The proximal tubule reabsorbs 55% of filtered potassium, which is absorbed by means of solute drag (along with water). The thin descending and ascending limbs of the loop of Henle exchange potassium by a countercurrent mechanism. Then, the thick ascending limb reabsorbs a further 30% via the NKCC2 co-transporter. Finally, in the distal convoluted tubule and the collecting duct some potassium excretion occurs, mainly by an aldosterone-regulated mechanism which maintains electroneutrality in the tubular fluid while sodium is reabsorbed.
Like the thoracocentesis chapter, the purpose of this summary is to unite the information which is otherwise contained in numerous widely spread-out sources. The main audience would probably be the CICM supervisor of training who would need something akin to a reference manual in order to be able to assess the trainee who needs their WCA form filled out. Alternatively, the trainee doing the WCA might benefit from the bibliography at the end of this chapter (but probably not from the chapter itself).
The proximal tubule reabsorbs 65% of filtered sodium, mainly by the combined action of basolateral Na/K ATPase and apical NHE3 exchanger. Then, an additional 25% is reabsorbed in the thick ascending limb by the frusemide-sensitive NKCC2 co-transporter protein. The distal convoluted tubule contributes 5-10% to the total absorption by the action of the thiazide-sensitive NCC co-transporter. Lately, the collecting duct reclaims the least 2% via the aldosterone-regulated ENaC channel.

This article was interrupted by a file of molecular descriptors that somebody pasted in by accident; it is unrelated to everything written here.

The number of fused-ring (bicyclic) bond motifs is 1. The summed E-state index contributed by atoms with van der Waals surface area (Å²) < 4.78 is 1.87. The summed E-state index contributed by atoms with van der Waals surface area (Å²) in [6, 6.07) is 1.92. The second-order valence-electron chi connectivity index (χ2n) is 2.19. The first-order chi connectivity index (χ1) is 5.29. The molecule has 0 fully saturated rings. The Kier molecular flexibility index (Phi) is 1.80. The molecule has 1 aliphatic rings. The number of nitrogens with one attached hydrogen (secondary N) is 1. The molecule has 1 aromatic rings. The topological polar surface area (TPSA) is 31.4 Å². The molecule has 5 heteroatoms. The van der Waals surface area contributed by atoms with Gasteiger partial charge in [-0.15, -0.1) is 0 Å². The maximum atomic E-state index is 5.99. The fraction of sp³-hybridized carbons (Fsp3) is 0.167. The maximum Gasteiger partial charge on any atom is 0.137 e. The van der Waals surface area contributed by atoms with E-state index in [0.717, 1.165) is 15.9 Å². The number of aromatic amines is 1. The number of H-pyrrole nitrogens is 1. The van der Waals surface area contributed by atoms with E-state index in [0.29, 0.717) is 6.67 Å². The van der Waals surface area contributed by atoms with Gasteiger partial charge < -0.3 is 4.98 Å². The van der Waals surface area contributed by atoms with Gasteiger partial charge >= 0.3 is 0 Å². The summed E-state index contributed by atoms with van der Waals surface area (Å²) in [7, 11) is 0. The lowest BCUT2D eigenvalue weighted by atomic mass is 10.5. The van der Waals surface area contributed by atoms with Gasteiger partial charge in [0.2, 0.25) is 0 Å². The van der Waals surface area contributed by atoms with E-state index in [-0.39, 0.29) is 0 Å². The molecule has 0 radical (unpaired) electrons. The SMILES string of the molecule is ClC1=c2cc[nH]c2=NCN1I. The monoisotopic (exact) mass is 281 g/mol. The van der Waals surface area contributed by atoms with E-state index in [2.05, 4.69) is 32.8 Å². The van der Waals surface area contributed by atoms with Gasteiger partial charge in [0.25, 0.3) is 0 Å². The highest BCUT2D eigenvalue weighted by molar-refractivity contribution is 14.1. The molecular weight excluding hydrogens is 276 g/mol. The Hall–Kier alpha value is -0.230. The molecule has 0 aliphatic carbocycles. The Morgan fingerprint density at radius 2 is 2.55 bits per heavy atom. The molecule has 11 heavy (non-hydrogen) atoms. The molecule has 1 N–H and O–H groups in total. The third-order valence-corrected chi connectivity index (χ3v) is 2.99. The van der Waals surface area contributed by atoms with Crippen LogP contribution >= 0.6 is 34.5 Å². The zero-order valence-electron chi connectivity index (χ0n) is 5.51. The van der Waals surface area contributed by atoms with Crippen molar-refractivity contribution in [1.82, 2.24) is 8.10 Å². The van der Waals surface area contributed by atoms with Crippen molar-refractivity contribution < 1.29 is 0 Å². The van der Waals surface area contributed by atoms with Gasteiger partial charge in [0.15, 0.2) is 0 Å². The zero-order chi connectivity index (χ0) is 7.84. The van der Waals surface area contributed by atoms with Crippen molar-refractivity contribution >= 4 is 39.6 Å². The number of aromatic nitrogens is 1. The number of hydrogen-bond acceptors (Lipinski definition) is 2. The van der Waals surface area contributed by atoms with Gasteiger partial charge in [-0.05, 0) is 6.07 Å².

This is a hygroscopic filter which replaces the normal warming, humidifying and filtering functions of the upper airways when these structures are bypassed during anaesthesia and intensive care. Much of the material presented here is derived from an excellent series of articles by A.R Wilkes, published in 2010.
LITFL has an excellent synopsis of the current BTF guidelines, which is a well-referenced revision resource. The BTF guidelines also form the basis of the summary detailed below. An extensive rambling discussion of these recommendations is also available at the end of this chapter, but it has diminished relevance in the context of pre-exam panic. Links to discussions with greater detail are made available for those who are interested. Specific SAQs interrogating this topic consist of Question 15 from the first paper of 2013; however there are numerous questions which inidrectly address this issue by asking about the management of raised intracranial pressure.
With the recent publication of the new BTF guidelines (at bloody last) the topic of severe brain injury becomes more likely to appear in the fellowship exam. The aim of this page is to have a list of the BTF directives collected in one spot to allow rapid revision. Wherever possible, the normal urge to explore to the nth degree of fine detail has been suppressed in favour of brevity.
The proximal tubule reabsorpbs 65% of filtered water using sodium reabsorption to generate a concentration gradient. Then, 15% is reabsorbed in the thin limb of the loop of Henle, using the osmotic pull of the medullary interstitium. Lastly, a variable amount (8-19%) is reabsorbed by the collecting duct, where vasopressin can exert some regulatory control.